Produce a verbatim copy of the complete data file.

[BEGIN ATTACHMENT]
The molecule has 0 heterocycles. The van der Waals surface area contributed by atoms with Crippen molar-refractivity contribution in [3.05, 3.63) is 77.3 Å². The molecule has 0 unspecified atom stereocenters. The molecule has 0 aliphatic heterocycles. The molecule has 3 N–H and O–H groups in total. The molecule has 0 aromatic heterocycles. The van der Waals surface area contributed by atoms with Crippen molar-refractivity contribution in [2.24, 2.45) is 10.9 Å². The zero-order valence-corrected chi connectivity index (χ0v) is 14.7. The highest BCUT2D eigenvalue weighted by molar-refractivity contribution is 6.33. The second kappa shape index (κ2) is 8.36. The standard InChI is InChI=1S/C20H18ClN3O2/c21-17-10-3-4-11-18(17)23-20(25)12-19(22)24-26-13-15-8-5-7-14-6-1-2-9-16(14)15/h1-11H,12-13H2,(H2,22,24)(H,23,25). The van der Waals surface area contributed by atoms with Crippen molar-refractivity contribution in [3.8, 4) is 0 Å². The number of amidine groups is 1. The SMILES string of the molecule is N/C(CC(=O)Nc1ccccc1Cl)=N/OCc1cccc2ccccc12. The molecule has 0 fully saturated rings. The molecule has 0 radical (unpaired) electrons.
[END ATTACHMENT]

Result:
The molecule has 0 heterocycles. The van der Waals surface area contributed by atoms with Crippen molar-refractivity contribution in [3.05, 3.63) is 77.3 Å². The molecule has 0 unspecified atom stereocenters. The molecule has 0 aliphatic heterocycles. The molecule has 3 N–H and O–H groups in total. The molecule has 0 aromatic heterocycles. The van der Waals surface area contributed by atoms with Crippen molar-refractivity contribution in [2.24, 2.45) is 10.9 Å². The zero-order valence-corrected chi connectivity index (χ0v) is 14.7. The highest BCUT2D eigenvalue weighted by molar-refractivity contribution is 6.33. The second kappa shape index (κ2) is 8.36. The standard InChI is InChI=1S/C20H18ClN3O2/c21-17-10-3-4-11-18(17)23-20(25)12-19(22)24-26-13-15-8-5-7-14-6-1-2-9-16(14)15/h1-11H,12-13H2,(H2,22,24)(H,23,25). The van der Waals surface area contributed by atoms with Crippen molar-refractivity contribution in [3.8, 4) is 0 Å². The number of amidine groups is 1. The SMILES string of the molecule is N/C(CC(=O)Nc1ccccc1Cl)=N/OCc1cccc2ccccc12. The molecule has 0 fully saturated rings. The molecule has 0 radical (unpaired) electrons.